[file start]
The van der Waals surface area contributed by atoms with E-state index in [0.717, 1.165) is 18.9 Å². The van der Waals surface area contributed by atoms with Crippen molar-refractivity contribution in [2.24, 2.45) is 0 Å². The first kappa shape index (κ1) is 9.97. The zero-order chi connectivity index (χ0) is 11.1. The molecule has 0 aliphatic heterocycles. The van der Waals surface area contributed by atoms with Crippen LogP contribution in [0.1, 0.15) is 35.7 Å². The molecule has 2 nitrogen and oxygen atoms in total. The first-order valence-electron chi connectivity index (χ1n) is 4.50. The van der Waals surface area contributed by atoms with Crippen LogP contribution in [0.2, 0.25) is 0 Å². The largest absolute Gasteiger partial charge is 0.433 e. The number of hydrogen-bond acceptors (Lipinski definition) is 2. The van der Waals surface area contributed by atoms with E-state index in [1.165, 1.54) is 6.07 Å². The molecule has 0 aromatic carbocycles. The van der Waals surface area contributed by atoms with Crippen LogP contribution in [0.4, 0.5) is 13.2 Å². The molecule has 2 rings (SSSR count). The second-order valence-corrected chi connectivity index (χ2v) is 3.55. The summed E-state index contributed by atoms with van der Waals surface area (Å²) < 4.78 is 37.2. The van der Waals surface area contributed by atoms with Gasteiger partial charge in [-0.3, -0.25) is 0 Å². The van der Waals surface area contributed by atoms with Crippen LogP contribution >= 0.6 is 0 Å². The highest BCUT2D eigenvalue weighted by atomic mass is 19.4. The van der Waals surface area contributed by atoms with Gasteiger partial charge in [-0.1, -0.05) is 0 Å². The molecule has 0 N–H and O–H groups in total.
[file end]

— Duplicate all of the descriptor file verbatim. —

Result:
The van der Waals surface area contributed by atoms with E-state index in [0.717, 1.165) is 18.9 Å². The van der Waals surface area contributed by atoms with Crippen molar-refractivity contribution in [2.24, 2.45) is 0 Å². The first kappa shape index (κ1) is 9.97. The zero-order chi connectivity index (χ0) is 11.1. The molecule has 0 aliphatic heterocycles. The van der Waals surface area contributed by atoms with Crippen LogP contribution in [0.1, 0.15) is 35.7 Å². The molecule has 2 nitrogen and oxygen atoms in total. The first-order valence-electron chi connectivity index (χ1n) is 4.50. The van der Waals surface area contributed by atoms with Crippen LogP contribution in [0.2, 0.25) is 0 Å². The largest absolute Gasteiger partial charge is 0.433 e. The number of hydrogen-bond acceptors (Lipinski definition) is 2. The van der Waals surface area contributed by atoms with E-state index in [1.165, 1.54) is 6.07 Å². The molecule has 0 aromatic carbocycles. The van der Waals surface area contributed by atoms with Crippen LogP contribution in [0.4, 0.5) is 13.2 Å². The molecule has 2 rings (SSSR count). The second-order valence-corrected chi connectivity index (χ2v) is 3.55. The summed E-state index contributed by atoms with van der Waals surface area (Å²) < 4.78 is 37.2. The van der Waals surface area contributed by atoms with Gasteiger partial charge in [-0.3, -0.25) is 0 Å². The van der Waals surface area contributed by atoms with Crippen LogP contribution >= 0.6 is 0 Å². The highest BCUT2D eigenvalue weighted by atomic mass is 19.4. The van der Waals surface area contributed by atoms with Gasteiger partial charge in [-0.1, -0.05) is 0 Å². The molecule has 0 N–H and O–H groups in total.